Mr. Clark: an Unintended Inspiration

Local News

LONOKE COUNTY, Ark.- Inspiration comes in many forms, sometimes it’ll hit you like a ton of bricks, other times, it’ll knock you over with a feather.

Enter Martin Clark.

Mr. Clark was an ordinary man, until something extraordinary happened to him.

“I have people come up to me and say I’m amazed at what you can do,” says Clark. 

He and his wife, Betty, married more than 60 years ago. He was an Air Force Staff Sergeant quickly moving up the ranks. She moved them toward the altar.

“He was always around I didn’t know what to do with him. So I married him” says Betty.

When they moved home, the Martin family began to grow, first kids, then his dream.

“I wanted to be the second largest farmer in Lonoke County,” Martin says. “It didn’t get that far, but I done pretty good.”

He says knew he couldn’t beat the largest farmer, but with 800 acres of soybeans 200 head of cattle and farming about 3000 acres. Yeah, he did pretty good.

All was right with the world, and you know, this is where a story like this takes a turn, and it’s never a good one.

Mr. Clark explains it in three words

“Had my accident,” he says.  “Things happen in your life every day, if it’s bad you adjust, if it’s good you adjust. “

His accident? He went to un-jam a hay bailer, it grabbed an arm, and then the other. He lost both hands and most of both arms.

For Martin Clark, farmer, cowboy, carpenter, father and husband, the rest of his life would be full of change and adjustments. Tasks we take for granted took him precise calculations.

“A lady came to me after we ate and said to me, ‘I am amazed at how you can eat peas with a fork,” Martin recalls. 

The fact he survived is amazing. The fact he thrived even more so, unless you know Mr. Clark.

“You either go on, or you quit,” Martin says. “I wasn’t about to quit.”

While he never quit, things slowly changed. Betty would stay home when she feared his moods were lower than low. One day when he felt he was loosing his grip, he knew who he needed to hold on to.

“I went in and called her and said ‘You’d better come home,” he recalls. “One day or two or three in the last 35 years. Your partner has got to be there when you need them. “

No longer farming to make a living, he became a truck driver, even when he was told he couldn’t.

“I had two or three doctors, orthopedic surgeons turn me down,” Martin recalls. “They didn’t even want to talk to me about getting approval to drive.”

But he proved them all wrong and became a sought-after 18-wheeler. One day driving his truck on to a friends farm. His passion for riding, he had set aside after loosing his hands was handed right back to him, thanks to a lady by the name of Lenda Scroggins.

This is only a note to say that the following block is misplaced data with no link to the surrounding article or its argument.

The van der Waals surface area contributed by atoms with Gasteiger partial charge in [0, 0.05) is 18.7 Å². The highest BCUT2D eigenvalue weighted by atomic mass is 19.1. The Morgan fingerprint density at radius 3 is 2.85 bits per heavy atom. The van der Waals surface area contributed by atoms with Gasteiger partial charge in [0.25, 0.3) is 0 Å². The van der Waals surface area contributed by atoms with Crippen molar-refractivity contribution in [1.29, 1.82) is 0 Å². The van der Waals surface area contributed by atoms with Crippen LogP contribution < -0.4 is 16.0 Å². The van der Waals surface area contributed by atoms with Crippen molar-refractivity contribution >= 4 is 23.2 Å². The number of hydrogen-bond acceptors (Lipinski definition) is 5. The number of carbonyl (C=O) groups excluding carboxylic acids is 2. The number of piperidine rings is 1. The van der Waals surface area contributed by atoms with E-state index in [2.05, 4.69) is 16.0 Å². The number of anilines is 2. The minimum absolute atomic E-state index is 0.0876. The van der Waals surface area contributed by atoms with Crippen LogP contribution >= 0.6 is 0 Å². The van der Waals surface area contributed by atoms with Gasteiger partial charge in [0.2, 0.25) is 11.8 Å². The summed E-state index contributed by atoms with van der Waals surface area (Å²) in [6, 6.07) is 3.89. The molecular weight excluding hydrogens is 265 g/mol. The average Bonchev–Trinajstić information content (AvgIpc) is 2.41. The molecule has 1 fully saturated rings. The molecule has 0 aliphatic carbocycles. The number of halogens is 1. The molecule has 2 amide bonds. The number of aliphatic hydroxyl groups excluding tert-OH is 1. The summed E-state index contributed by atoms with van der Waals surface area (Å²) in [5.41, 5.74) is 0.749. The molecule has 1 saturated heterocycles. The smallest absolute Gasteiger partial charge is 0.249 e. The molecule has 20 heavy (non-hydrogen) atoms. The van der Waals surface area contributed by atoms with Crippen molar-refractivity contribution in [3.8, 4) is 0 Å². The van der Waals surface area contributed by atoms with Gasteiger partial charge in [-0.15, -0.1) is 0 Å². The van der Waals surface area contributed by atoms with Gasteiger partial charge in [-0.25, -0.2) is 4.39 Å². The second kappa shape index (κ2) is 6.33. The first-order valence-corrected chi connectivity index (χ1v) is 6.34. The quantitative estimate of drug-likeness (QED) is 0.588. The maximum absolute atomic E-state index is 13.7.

“When I met Lenda Scroggins she wanted to know if I could ride a horse,” Martin says. 

He said,  “I don’t know, I haven’t ridden in 15 years. I haven’t ridden without hands “

If he had any doubts of his ability, Lenda didn’t. She had been here before, her father lost both of his, and she rode with him.

“I knew what Daddy could do and couldn’t,” says Scroggins

Since then, they have conquered cliffs, hills, caves and canyons across the country, all on horseback.

“I’ve been riding with her ever since,” says Martin “We’ve been riding for about 25 years now.”

His life has been a journey of figuring it out. If he wanted to ride it, he rode it. His love of creating flourished. If he wanted to build it, he built it. From play houses that look like sailing ships to horse-drawn carts and more. If anyone saw something they wanted, he’d build it for them. His instinct to keep moving, not unlike a horses instinct to find it’s way home.

“If you’re on a horse and trail and he needs to find the way, he will,”  he says.  “He may go through the woods, but I guarantee he’ll take you home.”

From time to time, he finds himself on a path that inspires others. He knows he could have taken a path that would have ended years ago, and that he would have missed a lot. His biggest success?

“My pleasure and joy?” he asks. “My kids and grand kids and great-grandkids. I have five grandkids, seven great-grandkids.”

It takes a special person to see beyond what people don’t see.

“You look back on it it wasn’t a bad thing, it was something that happened and I had to go on and I went on with it,” he reflects.

He’s kind enough and subtle enough to let people look, watch, and realize, we all have the power to overcome whatever obstacle life might hand us.

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